Finally, pinpoint a video format that best satisfies your requirements. The tests described in the preceding section were on H.264 MP4, an old yet popular format that works on almost all browsers. WebM with its VP8 and VP9 encodings are newer formats that deliver similar quality with smaller-sized videos. However, those two formats don’t work on certain browsers.
Reencoding videos with Cloudinary requires only changing vc_auto in the URL to vc_vp8, vc_vp9, or vc_h265. Cloudinary’s optimization capabilities for video delivery are at least 50-percent smaller in file size. Notwithstanding the negligible improvement in startup time, more video is in the buffer at startup, further reducing the probability of stalls.
As explained in this post, Cloudinary can, with these three simple, intuitive tips, downsize a video from 25 MB to 1.7 MB, 93% smaller, with no perceptible loss in visual quality. The time savings in downloads and startup in addition to fewer stalls during playbacks are all too obvious and significant. Do give those helpful features a try with your video delivery.
For an even deeper dive into faster video delivery, view Doug's analysis here
Doug Sillars s a freelance mobile performance expert, having helped thousands of developers speed up their mobile apps and websites. A Google Developer Expert and the author of O’Reilly’s “High Performance Android Apps”. Doug has spoken at developer conferences in the US and Europe, and blogs regularly at dougsillars.com. You can also find him at @dougsillars on Twitter.
Cloudinary provides easy-to-use, cloud-based media management solutions for the world’s top brands. With offices in the US, UK and Israel, Cloudinary has quickly become the de facto solution used by developers and marketers at major companies around the world to streamline rich media management and deliver optimal end-user experiences.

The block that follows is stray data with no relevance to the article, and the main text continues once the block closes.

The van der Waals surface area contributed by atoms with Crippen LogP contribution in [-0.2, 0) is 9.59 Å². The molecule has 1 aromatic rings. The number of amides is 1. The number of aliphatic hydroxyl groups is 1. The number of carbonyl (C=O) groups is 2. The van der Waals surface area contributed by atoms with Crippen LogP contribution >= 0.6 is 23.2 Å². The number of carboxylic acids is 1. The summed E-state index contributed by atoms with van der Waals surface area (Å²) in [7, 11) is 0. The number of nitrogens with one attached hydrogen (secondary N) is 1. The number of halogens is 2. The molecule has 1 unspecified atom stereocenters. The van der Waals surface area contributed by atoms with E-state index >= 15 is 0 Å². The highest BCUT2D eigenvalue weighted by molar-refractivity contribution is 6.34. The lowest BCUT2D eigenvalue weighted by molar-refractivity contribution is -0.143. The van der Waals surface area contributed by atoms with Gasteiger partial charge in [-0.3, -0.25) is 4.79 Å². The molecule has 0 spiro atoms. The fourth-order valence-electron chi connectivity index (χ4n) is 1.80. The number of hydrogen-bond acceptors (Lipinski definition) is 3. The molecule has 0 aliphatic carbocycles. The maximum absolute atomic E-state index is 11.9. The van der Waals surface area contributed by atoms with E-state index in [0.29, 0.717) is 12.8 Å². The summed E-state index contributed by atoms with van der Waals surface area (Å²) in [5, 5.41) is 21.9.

In a previous post, I discussed how “going live” is gaining popularity across industries and verticals. What began as a way for gamers to jam together has evolved into a medium for broader entertainment and business purposes. To continue the conversation, this post unpacks the current trends of shoppable live streams to shine a light on how brands are leveraging “lives” to connect with shoppers in new ways.
CSS image overlays are a common technique for transposing text or images over each other. For example, you can combine images and text on a website when captioning an image, or place a live text element over a button.
“Let’s go live.” For decades, that’s what newscasters say as they cut to real-time footage of a colleague reporting in the field. The live-video feed adds visual interest and perspective to a story beyond what can be communicated by someone sitting behind the news desk. In the same way, live-streaming video nowadays adds context to other consumer environments. From gaming and events to shopping and social media, “going live” enhances everyday experiences, and it’s something anyone can do with relative ease.
When planning a live broadcast or stream, companies often overlook the redistribution phase, but live-stream videos are useful well beyond their initial streaming. Why? Because not everyone watches the first run. For a wider audience, it makes sense to repost live content on your website under an “events” tab, on YouTube, and other social sites for video on demand (VOD). However, preparing footage for reposting can be a lot of work.
Did you know that humans process imagery 60,000 times faster than text? In fact, 90% of the information our brains process is visual, which makes it seem a no-brainer—pun intended—that brands are connecting with consumers through visual content online. However, adding media assets like images and videos to websites comes with a tradeoff: the more media, the heavier the site, which results in a noticeable slowdown in page loads and a reduction in content quality.